"Sometimes you get lost and you find something new." -Dan Bern
Yeah, sometimes the reality check comes home.
It's bound to happen.
We spend a lot of time slashing and burning around here, so of course it gets hard to differentiate between the slash and the burn; and sometimes you can barely see a sliver of light between them, and other times there is no light at all, believe me. So you get lost in the joke of it all, where the joke is going -- if it hits Fitzgerald's "High White Note" or when it bottoms out -- but in all the absurdities of human endeavor we traverse here weekly, from one hypocrisy to the next, there is very little in the way of direction or point.
And that is precisely the point of what this space provides, a pointless point. For when the rubber truly hits the road, there is no actual point, and therefore, ipso facto, the point.
Don't worry. You're not confused. I am. Check that -- was confused, or if not confused at least temporarily off kilter about the space we inhabit here each week; to provide the service of one voice. That's all you have, really, One voice. Unless you begin to stagger into the hypocrisy area, then you inhabit several and varied voices that become a cacophony, which is far worse than a pointless point.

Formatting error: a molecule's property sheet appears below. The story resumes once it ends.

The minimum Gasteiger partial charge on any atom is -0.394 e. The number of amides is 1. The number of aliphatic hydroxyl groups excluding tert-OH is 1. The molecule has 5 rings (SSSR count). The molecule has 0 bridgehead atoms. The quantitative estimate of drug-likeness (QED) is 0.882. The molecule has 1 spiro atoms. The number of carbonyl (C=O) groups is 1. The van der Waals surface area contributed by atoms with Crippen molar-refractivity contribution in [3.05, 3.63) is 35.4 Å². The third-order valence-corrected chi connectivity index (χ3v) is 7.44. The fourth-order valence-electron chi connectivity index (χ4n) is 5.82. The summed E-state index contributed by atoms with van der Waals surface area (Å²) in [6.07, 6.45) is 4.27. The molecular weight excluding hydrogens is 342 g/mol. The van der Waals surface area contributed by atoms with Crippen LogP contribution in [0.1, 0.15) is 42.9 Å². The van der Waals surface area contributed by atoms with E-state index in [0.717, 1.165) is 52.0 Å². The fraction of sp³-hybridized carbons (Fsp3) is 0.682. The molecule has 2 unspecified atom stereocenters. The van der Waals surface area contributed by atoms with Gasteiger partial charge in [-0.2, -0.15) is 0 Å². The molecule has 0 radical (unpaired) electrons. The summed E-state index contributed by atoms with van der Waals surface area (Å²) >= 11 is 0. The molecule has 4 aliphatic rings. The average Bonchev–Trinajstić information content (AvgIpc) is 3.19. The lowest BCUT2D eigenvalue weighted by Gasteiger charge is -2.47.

To wit: a few weeks back a friend and colleague, the esteemed novelist and griper, Vincent Czyz wrote me a one-sentence response to my overly wise-ass-to-fairly-beaming attempt at defining the Occupy Wall Street movement. In so doing, Czyz perfectly nailed the entire milieu in which we merrily occupy -- for 15 years here and for many more before that in a host forms.